“Faith and Healing – Celebrating Covenant Health’s Century
Covenant Health would not be celebrating a century of distinction and achievement
if it were not for an equally important centennial taking place as well.
The first training school for nurses in Lubbock was established on January
25, 1918, in conjunction with Lubbock Sanitarium. Over the ensuing 100
years, the school has become the oldest hospital-based nursing school
in Texas. Its roots can be traced to Dr. A.R. Ponton’s decision
to move a nursing school from Post.
“The community of Lubbock is so blessed to have had Covenant School
of Nursing for 100 years,” said Karen Baggerly, vice president and
chief nursing officer for Covenant Health. “I don’t think
there’s even an awareness of how lucky we are to have such a high-quality,
high-caliber school in this area.”
In its early years, Lubbock’s newfound medical community would need
its own nursing school because of its distance from other schools and
demand for a growing number of well-trained nurses. Nursing was a perfect
way for women to move into the workforce at a time when there were not
a lot of other employment opportunities.
“Early pioneer nurses would be very impressed and very proud of where
our school is today,” said Alicia Anger, who serves as dean of the
Covenant School of Nursing. “We continue to have a strong presence
in our community. We continue to emphasize the healing hands of Christ.
We meet the needs of our community, not just when they enter our doors,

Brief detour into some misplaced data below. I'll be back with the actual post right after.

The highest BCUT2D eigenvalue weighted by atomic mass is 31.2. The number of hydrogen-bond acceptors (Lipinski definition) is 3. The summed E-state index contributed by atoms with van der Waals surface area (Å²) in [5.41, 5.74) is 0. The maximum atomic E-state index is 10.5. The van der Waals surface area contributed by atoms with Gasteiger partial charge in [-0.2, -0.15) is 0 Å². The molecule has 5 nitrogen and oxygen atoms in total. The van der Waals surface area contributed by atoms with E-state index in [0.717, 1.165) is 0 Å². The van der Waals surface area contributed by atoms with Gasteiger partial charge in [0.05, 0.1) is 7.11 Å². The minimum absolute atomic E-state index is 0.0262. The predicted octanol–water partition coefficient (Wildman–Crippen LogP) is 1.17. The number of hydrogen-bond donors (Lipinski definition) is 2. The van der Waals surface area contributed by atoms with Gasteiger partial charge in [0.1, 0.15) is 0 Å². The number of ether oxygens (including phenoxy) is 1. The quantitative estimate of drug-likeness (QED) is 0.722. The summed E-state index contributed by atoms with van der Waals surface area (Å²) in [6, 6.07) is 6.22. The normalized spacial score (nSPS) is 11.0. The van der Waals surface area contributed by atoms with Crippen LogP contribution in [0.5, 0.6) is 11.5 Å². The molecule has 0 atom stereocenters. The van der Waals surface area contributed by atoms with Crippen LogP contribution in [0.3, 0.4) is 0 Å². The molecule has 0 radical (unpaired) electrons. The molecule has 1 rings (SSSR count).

but out where our community exists.”
Nursing has changed substantially over the decades but providing compassionate
care for patients has never varied. In the early days, the Lubbock Sanitarium
nursing school required students to be 18 years of age, in good health
and not be married. There were no male nurses at this time, and all nurses
wore white from head to toe and were meticulous about their appearance.
“Nursing started years ago with white uniforms and white hats,”
said Susan Sayari, who has been a nurse for more than 30 years. “The
RNs (registered nurses) had the black stripe on their hat, and everyone
had their nursing pin that they wore. You did not see a nurse in the early
days who wasn’t in white with the white starched uniform. White
hose, white shoes, everything polished, shoestrings washed.”
Educational standards for nurses became increasingly more standardized
and stringent in the 1920s when a statewide report indicated training
and expectations were uneven depending on the number of instructors and
class size. A year later, new standards emerged, setting minimum requirements
for nursing schools depending on number of beds and average daily patient
census. Another guideline required graduate nurses to be in charge of
each floor, department and annex of a hospital. The changes provided momentum,
control and credibility for nursing schools.
“A great nurse requires a variety of attributes,” Baggerly
said. “I think a great nurse obviously has to have clinical skills.
A great nurse has to have critical thinking skills, be able to utilize
good judgment. Most of all, a great nurse has to have a big heart. There
has to be a desire to really meet patient needs and to be willing to connect
with patients on a different level.”
In the early days of the school, most women entered straight after high
school graduation. There was the appeal of free room and board, a modest
salary ($15 per month at some places) and training in a profession that
would be beneficial throughout one’s life.
"Faith and Healing - Celebrating Covenant Health's Century of
Caring" will be available for purchase early 2018.